“At Booth, it’s not about whether you can make a good argument. It’s about whether the data you collected support that argument. And thus teaching starts with collecting data.”
Insurers of Last Resort
US hospitals are required to provide emergency treatment for patients, whether or not the patient has health insurance. But who pays for that care? And what are the implications for hospitals?
A common assumption is that hospitals pass on these uncompensated costs to private insurance companies, which then pass them along to privately insured patients.
But research by Professor Notowidigdo tells a different story. Examining evidence from individual credit reports and hospital financial records, Notowidigdo, who is also codirector of the Healthcare Initiative at Booth, finds that US hospitals are already doing everything they can to maximize their profits. If they could have raised costs for insured patients, they would already have done so.
“The evidence suggests that this cost shifting in hospitals doesn’t really happen,” he says. “It really is the case that the hospitals bear the financial cost of caring for the uninsured.”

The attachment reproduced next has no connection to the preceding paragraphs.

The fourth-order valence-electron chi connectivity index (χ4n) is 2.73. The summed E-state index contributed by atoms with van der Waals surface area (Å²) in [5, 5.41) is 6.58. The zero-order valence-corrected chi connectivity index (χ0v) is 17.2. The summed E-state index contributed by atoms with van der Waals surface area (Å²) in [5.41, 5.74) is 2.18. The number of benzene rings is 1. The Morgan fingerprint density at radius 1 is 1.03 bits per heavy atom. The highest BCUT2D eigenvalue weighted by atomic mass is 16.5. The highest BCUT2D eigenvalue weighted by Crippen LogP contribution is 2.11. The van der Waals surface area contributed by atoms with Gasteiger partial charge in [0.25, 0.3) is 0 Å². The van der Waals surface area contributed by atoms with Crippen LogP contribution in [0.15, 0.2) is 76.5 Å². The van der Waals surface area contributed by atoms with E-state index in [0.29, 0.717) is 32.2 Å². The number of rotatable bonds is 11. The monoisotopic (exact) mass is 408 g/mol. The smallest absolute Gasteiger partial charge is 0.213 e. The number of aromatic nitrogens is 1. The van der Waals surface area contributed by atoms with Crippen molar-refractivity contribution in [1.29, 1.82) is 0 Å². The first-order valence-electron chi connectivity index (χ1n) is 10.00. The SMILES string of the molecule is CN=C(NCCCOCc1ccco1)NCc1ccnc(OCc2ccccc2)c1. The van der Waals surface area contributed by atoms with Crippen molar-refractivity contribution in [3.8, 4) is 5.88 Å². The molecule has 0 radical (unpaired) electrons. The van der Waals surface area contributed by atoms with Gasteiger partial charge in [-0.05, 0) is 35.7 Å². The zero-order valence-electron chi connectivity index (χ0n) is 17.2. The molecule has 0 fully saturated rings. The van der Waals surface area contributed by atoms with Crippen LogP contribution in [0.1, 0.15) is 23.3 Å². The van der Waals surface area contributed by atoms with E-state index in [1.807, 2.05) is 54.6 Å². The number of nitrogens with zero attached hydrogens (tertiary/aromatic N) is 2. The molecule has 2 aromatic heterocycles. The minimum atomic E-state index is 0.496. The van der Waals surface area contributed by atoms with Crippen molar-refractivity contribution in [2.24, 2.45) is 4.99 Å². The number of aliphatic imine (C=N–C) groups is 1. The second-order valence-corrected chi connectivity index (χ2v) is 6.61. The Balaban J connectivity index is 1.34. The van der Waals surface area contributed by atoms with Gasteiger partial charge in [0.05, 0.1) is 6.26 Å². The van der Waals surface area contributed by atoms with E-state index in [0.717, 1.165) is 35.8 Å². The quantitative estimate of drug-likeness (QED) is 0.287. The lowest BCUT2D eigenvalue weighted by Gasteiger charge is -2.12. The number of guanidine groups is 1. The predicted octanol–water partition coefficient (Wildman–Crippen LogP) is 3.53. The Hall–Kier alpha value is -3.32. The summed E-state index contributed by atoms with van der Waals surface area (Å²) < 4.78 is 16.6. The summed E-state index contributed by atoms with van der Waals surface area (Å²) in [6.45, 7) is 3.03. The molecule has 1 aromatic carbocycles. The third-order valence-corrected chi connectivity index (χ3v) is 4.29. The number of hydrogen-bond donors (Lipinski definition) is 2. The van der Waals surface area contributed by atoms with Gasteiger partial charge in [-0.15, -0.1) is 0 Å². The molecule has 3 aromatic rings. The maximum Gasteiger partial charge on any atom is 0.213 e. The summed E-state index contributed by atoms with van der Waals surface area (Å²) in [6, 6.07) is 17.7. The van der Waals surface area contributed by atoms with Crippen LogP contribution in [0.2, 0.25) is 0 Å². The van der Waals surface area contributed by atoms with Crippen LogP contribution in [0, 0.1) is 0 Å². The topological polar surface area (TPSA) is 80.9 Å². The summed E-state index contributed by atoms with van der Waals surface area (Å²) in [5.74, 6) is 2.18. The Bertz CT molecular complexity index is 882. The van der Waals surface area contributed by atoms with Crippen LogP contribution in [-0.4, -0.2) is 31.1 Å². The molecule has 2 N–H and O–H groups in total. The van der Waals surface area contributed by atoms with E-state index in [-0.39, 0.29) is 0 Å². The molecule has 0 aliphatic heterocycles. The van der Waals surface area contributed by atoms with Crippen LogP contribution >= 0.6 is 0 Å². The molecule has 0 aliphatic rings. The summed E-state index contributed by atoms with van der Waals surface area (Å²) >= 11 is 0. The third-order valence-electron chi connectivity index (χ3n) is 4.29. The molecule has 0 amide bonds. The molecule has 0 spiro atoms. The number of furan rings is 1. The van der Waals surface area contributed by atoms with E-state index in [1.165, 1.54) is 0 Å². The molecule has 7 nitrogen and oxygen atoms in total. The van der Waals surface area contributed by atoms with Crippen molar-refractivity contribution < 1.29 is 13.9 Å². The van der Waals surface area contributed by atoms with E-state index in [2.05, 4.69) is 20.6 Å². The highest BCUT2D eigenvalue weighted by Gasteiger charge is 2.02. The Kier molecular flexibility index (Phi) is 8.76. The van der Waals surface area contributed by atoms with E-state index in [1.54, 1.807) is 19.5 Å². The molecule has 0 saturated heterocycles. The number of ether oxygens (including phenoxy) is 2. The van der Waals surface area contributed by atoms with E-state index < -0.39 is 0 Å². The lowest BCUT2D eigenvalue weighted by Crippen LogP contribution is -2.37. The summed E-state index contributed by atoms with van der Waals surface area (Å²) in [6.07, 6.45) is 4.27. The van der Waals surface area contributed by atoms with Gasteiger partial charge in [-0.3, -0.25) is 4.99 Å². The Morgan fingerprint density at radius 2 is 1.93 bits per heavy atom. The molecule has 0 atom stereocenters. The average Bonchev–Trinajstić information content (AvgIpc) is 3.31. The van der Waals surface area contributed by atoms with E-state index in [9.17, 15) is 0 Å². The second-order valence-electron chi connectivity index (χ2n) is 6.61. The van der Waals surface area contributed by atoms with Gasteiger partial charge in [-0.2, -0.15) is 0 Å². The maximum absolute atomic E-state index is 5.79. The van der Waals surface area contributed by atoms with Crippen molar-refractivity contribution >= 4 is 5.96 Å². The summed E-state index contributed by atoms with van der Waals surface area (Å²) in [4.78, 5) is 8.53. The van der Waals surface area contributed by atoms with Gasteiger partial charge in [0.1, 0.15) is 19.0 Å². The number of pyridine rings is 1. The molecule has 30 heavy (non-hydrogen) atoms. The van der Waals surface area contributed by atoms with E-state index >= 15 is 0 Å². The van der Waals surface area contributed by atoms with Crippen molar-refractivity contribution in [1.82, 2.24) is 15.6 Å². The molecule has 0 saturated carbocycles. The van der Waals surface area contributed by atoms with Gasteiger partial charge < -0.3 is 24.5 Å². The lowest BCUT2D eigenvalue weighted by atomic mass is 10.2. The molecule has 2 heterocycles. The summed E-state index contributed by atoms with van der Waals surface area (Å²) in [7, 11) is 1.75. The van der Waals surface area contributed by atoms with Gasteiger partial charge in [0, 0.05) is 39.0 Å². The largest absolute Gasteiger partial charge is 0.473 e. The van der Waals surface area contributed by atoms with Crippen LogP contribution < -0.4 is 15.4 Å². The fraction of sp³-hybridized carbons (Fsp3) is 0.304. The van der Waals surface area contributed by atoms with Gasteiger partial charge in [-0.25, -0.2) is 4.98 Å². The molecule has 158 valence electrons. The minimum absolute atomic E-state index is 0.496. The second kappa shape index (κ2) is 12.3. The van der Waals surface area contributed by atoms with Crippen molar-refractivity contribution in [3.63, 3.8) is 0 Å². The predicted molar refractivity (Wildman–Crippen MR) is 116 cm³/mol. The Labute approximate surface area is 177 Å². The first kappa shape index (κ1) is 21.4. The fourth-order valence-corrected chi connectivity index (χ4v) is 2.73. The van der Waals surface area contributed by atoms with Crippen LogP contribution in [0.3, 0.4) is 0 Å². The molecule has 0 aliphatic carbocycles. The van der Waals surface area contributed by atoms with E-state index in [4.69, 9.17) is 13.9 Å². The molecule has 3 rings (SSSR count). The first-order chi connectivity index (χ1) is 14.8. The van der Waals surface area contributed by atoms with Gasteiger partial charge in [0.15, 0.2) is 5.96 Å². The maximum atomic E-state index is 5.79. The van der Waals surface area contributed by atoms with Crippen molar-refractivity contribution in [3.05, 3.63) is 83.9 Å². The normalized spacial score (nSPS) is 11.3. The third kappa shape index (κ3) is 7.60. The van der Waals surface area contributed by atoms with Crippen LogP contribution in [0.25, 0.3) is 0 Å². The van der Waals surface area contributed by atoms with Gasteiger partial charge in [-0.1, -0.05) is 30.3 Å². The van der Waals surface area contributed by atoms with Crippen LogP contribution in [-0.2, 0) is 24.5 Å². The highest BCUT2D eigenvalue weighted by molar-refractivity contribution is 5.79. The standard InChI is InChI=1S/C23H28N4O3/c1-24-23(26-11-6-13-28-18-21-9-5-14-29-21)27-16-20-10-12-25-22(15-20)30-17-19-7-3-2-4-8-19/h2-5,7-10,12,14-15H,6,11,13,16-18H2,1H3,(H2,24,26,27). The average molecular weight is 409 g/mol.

Notowidigdo introduces lessons from this and other research in a course he developed, Health Economics, as a way of showing MBA students how to look past simple explanations and dig deep into data.
“I believe passionately that my class is not about factual knowledge. I’m not teaching them facts about the healthcare sector,” he says. “I’m teaching logical reasoning about how to apply economics concepts to understanding how the healthcare sector operates.”
“I’m not teaching them facts. . . . I’m teaching logical reasoning about how to apply economics concepts to understanding how the healthcare sector operates.”
For Harris, an Obama Foundation Scholar and a Neubauer Civic Scholar at Booth, Notowidigdo’s class provided a more analytical perspective on issues he’d been thinking about for some time in his previous work at a Medicaid agency and a community-based clinic.
“Matt’s research looks at the implications of how different policy constraints lead to different operational choices from providers across the healthcare delivery system. That is an important connection to make, particularly at a business school where many students will stem into operational positions and try to achieve the optimal outcome,” he says. “To see the microeconomic principles behind that connection was exciting and provided a formative framework for how I should go about future work.